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Tiny Chinese Umbrellas

At the New China Inn on Flatbush Avenue in the 1970s a dish was available called “Pu Pu Platter” which was served with small paper umbrellas. On the top of each umbrella was a coiled nub of paper, and this nub of paper when removed and unrolled, revealed messages written in Chinese characters. After several trips over the course of many years I collected enough strips of paper from the umbrellas that I was able to read a story. But it wasn’t until many years later that I was able to understand it.

The story dealt with the struggles of the Shang Emperor to achieve immortality by consuming a magic pill, and how he in the course of gaining the ingredients for this magic pill lost many things: his wife, his son, his parents, and ultimately his kingdom. At the end of the story he is alone on the mountain top having assembled the ingredients of the pill, while below in the plains the kingdom of Shang is aflame. He takes the pill, his “moon embraces his sun” a celestial phoenix arrives, he transforms into the phoenix and it into him — better — “their two chis flow into one another” — and together, united they return to their home in the Western paradise.

In my 20s, when I was losing much to gain little I believed that this story was a cautionary tale, warning me not to give away the truly valuable things of life — wife, peace and family — in order to gain what is uncertain — a fantasy goal. Strange that I thought the story was valuable because it chastised me for living the very life I was leading!

In my 60s, when I had gained much and was proud of what I had gained I thought the story was actually offering me a recipe for how to perfect it. I thought the ingredients of my life were the rooster’s comb, the ear gem of the wood serpent. I thought my struggles were the fire, and my unruly heart was the alchemical furnace!

And now? You know I cannot tell you where I am or who I am, or how I came to be here.

If I did, you might try to follow and we can’t have that!

But the story written in the Chinese umbrella seems to me not even a story any more but a list of facts, like the ingredients on a can of pears.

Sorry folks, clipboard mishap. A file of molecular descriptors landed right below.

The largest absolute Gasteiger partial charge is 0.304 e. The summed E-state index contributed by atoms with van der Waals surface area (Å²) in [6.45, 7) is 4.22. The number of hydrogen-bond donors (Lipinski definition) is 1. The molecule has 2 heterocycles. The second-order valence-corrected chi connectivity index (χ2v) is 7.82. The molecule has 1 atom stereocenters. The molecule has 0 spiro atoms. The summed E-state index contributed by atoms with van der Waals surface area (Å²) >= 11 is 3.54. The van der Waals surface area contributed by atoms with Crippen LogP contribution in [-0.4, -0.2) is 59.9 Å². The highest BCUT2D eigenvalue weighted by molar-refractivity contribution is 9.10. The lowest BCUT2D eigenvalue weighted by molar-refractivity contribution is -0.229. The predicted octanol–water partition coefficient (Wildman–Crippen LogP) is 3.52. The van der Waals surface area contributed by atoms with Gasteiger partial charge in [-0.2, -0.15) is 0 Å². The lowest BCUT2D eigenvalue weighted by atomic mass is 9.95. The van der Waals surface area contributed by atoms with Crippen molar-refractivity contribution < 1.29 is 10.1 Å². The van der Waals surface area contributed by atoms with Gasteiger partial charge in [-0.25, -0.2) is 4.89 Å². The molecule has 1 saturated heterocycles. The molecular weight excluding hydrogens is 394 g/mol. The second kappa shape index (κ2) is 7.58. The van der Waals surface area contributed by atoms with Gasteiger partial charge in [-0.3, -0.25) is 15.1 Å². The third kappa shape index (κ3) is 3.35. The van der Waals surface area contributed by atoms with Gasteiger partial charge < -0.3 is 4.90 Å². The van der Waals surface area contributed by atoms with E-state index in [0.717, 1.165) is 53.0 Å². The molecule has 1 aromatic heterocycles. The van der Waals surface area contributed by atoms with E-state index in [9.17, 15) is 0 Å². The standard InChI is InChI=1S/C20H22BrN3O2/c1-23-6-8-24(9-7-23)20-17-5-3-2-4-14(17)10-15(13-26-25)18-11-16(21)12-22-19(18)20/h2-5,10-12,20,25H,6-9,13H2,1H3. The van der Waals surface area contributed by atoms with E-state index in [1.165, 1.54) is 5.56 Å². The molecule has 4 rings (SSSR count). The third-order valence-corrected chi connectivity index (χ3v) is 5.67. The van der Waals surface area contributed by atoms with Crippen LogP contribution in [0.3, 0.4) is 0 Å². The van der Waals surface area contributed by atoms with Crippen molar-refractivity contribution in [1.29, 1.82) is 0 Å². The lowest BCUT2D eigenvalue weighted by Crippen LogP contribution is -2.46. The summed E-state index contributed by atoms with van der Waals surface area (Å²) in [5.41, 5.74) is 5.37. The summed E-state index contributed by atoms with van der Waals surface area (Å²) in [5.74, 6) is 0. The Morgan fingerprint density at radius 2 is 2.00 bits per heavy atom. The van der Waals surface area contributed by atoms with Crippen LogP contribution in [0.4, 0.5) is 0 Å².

Pears, Water, Ascorbic Acid (Vitamin C), Acesulfame Potassium, Sucralose.

Just add your thirsty mouth.

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Giant Sassy Intelligent Euglena

I came home and the giant intelligent euglena was seated at the kitchen table, its flagellum twitching. My father was sitting reading the paper and also watching television, and my mother was cooking sausages. She gave the euglena a plate of sausages and it ingested them via a food vacuole. The sunlight beamed on the immense green chloroplasts I could see through it’s translucent, gelatinous membrane.

“Does it know how to talk or just sit and look?” said the Euglena, snapping its flagellum in the “three snaps” gesture. “Girl! You are to-up!” I tried to hide in a section of the newspaper myself. “Oh no you di-int!” said the Euglena. “I’m talking to you or don’t you know that cause YO…BOY…ARE…SLOW!?!”

“That’s a very sassy giant Euglena.” said my father, without looking up from his newspaper.

“It is.” my mother said. “Now which is more interesting, that it’s a giant euglena? Or that it has both animal and plant characteristics? Or that it’s sassy.”

I thought. I knew a lot was riding on this answer.

“The most interesting thing about this giant, sassy Euglena is that it is giant.”

My mother wept, she slapped me and ran from the room. My father looked up from his paper, nearly crying himself, and incredibly disappointed. “Look what you did to your mother! Never, never, never think you know what the most important thing is about a situation ever again!”

And I never did!

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